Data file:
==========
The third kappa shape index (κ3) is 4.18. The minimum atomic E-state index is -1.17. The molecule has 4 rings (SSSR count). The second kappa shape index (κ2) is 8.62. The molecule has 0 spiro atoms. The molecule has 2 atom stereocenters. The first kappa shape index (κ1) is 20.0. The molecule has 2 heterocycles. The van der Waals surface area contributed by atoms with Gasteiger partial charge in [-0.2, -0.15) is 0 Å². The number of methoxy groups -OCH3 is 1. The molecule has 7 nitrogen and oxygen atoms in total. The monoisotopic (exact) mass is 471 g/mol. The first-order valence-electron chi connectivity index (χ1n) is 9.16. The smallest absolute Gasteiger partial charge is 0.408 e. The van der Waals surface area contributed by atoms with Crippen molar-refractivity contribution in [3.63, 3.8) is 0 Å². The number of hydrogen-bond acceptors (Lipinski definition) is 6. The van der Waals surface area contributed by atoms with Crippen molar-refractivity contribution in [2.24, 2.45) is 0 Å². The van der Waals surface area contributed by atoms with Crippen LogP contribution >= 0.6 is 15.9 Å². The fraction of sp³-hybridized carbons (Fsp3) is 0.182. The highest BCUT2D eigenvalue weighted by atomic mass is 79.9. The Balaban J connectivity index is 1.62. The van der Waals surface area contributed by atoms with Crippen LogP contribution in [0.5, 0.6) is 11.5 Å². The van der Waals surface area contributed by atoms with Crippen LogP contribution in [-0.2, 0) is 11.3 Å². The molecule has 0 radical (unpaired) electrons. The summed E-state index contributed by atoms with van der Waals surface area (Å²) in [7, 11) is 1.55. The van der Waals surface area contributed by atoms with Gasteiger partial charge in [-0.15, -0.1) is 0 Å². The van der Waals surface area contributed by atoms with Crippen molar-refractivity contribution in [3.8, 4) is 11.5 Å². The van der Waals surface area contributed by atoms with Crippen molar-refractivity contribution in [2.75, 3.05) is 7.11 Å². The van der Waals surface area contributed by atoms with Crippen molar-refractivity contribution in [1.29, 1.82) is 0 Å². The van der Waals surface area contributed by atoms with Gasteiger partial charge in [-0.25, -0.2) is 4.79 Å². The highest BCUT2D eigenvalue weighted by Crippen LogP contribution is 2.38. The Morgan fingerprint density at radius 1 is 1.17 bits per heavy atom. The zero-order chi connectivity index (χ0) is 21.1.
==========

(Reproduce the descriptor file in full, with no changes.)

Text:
The third kappa shape index (κ3) is 4.18. The minimum atomic E-state index is -1.17. The molecule has 4 rings (SSSR count). The second kappa shape index (κ2) is 8.62. The molecule has 0 spiro atoms. The molecule has 2 atom stereocenters. The first kappa shape index (κ1) is 20.0. The molecule has 2 heterocycles. The van der Waals surface area contributed by atoms with Gasteiger partial charge in [-0.2, -0.15) is 0 Å². The number of methoxy groups -OCH3 is 1. The molecule has 7 nitrogen and oxygen atoms in total. The monoisotopic (exact) mass is 471 g/mol. The first-order valence-electron chi connectivity index (χ1n) is 9.16. The smallest absolute Gasteiger partial charge is 0.408 e. The van der Waals surface area contributed by atoms with Crippen molar-refractivity contribution in [3.63, 3.8) is 0 Å². The number of hydrogen-bond acceptors (Lipinski definition) is 6. The van der Waals surface area contributed by atoms with Crippen molar-refractivity contribution in [2.24, 2.45) is 0 Å². The van der Waals surface area contributed by atoms with Crippen LogP contribution >= 0.6 is 15.9 Å². The fraction of sp³-hybridized carbons (Fsp3) is 0.182. The highest BCUT2D eigenvalue weighted by atomic mass is 79.9. The Balaban J connectivity index is 1.62. The van der Waals surface area contributed by atoms with Crippen LogP contribution in [0.5, 0.6) is 11.5 Å². The van der Waals surface area contributed by atoms with Crippen LogP contribution in [-0.2, 0) is 11.3 Å². The molecule has 0 radical (unpaired) electrons. The summed E-state index contributed by atoms with van der Waals surface area (Å²) in [7, 11) is 1.55. The van der Waals surface area contributed by atoms with Gasteiger partial charge in [-0.15, -0.1) is 0 Å². The van der Waals surface area contributed by atoms with Crippen molar-refractivity contribution in [3.8, 4) is 11.5 Å². The van der Waals surface area contributed by atoms with Crippen molar-refractivity contribution in [2.75, 3.05) is 7.11 Å². The van der Waals surface area contributed by atoms with Crippen molar-refractivity contribution in [1.29, 1.82) is 0 Å². The van der Waals surface area contributed by atoms with Gasteiger partial charge in [-0.25, -0.2) is 4.79 Å². The highest BCUT2D eigenvalue weighted by Crippen LogP contribution is 2.38. The Morgan fingerprint density at radius 1 is 1.17 bits per heavy atom. The zero-order chi connectivity index (χ0) is 21.1.